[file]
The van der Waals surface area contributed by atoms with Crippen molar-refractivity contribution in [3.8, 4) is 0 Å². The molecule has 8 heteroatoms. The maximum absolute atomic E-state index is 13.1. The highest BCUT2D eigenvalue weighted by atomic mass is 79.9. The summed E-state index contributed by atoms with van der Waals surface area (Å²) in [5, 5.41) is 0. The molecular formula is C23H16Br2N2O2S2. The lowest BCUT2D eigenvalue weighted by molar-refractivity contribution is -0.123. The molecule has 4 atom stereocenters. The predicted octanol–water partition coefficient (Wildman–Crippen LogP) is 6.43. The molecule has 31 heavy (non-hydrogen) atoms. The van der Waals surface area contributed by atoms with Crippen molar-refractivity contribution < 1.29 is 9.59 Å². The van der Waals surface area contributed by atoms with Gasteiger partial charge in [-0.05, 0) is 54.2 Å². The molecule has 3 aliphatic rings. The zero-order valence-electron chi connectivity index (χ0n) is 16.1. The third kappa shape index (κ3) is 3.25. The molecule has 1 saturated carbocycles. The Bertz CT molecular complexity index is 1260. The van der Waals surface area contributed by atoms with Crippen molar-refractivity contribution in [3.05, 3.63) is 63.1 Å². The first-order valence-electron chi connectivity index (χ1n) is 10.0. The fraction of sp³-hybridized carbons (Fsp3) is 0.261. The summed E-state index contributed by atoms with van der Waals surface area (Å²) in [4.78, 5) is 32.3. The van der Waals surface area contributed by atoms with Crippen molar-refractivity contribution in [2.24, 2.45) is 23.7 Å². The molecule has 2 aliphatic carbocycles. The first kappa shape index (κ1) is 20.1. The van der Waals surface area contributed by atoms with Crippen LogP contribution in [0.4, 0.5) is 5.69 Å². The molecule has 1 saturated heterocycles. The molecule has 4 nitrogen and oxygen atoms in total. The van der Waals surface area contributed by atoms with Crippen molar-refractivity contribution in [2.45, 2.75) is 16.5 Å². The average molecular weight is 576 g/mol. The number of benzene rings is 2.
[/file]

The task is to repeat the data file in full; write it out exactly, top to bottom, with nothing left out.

The van der Waals surface area contributed by atoms with Crippen molar-refractivity contribution in [3.8, 4) is 0 Å². The molecule has 8 heteroatoms. The maximum absolute atomic E-state index is 13.1. The highest BCUT2D eigenvalue weighted by atomic mass is 79.9. The summed E-state index contributed by atoms with van der Waals surface area (Å²) in [5, 5.41) is 0. The molecular formula is C23H16Br2N2O2S2. The lowest BCUT2D eigenvalue weighted by molar-refractivity contribution is -0.123. The molecule has 4 atom stereocenters. The predicted octanol–water partition coefficient (Wildman–Crippen LogP) is 6.43. The molecule has 31 heavy (non-hydrogen) atoms. The van der Waals surface area contributed by atoms with Crippen molar-refractivity contribution < 1.29 is 9.59 Å². The van der Waals surface area contributed by atoms with Gasteiger partial charge in [-0.05, 0) is 54.2 Å². The molecule has 3 aliphatic rings. The zero-order valence-electron chi connectivity index (χ0n) is 16.1. The third kappa shape index (κ3) is 3.25. The molecule has 1 saturated carbocycles. The Bertz CT molecular complexity index is 1260. The van der Waals surface area contributed by atoms with Crippen molar-refractivity contribution in [3.05, 3.63) is 63.1 Å². The first-order valence-electron chi connectivity index (χ1n) is 10.0. The fraction of sp³-hybridized carbons (Fsp3) is 0.261. The summed E-state index contributed by atoms with van der Waals surface area (Å²) in [4.78, 5) is 32.3. The van der Waals surface area contributed by atoms with Crippen molar-refractivity contribution in [2.24, 2.45) is 23.7 Å². The molecule has 2 aliphatic carbocycles. The first kappa shape index (κ1) is 20.1. The van der Waals surface area contributed by atoms with Crippen LogP contribution in [0.4, 0.5) is 5.69 Å². The molecule has 1 saturated heterocycles. The molecule has 4 nitrogen and oxygen atoms in total. The van der Waals surface area contributed by atoms with Crippen molar-refractivity contribution in [2.45, 2.75) is 16.5 Å². The average molecular weight is 576 g/mol. The number of benzene rings is 2.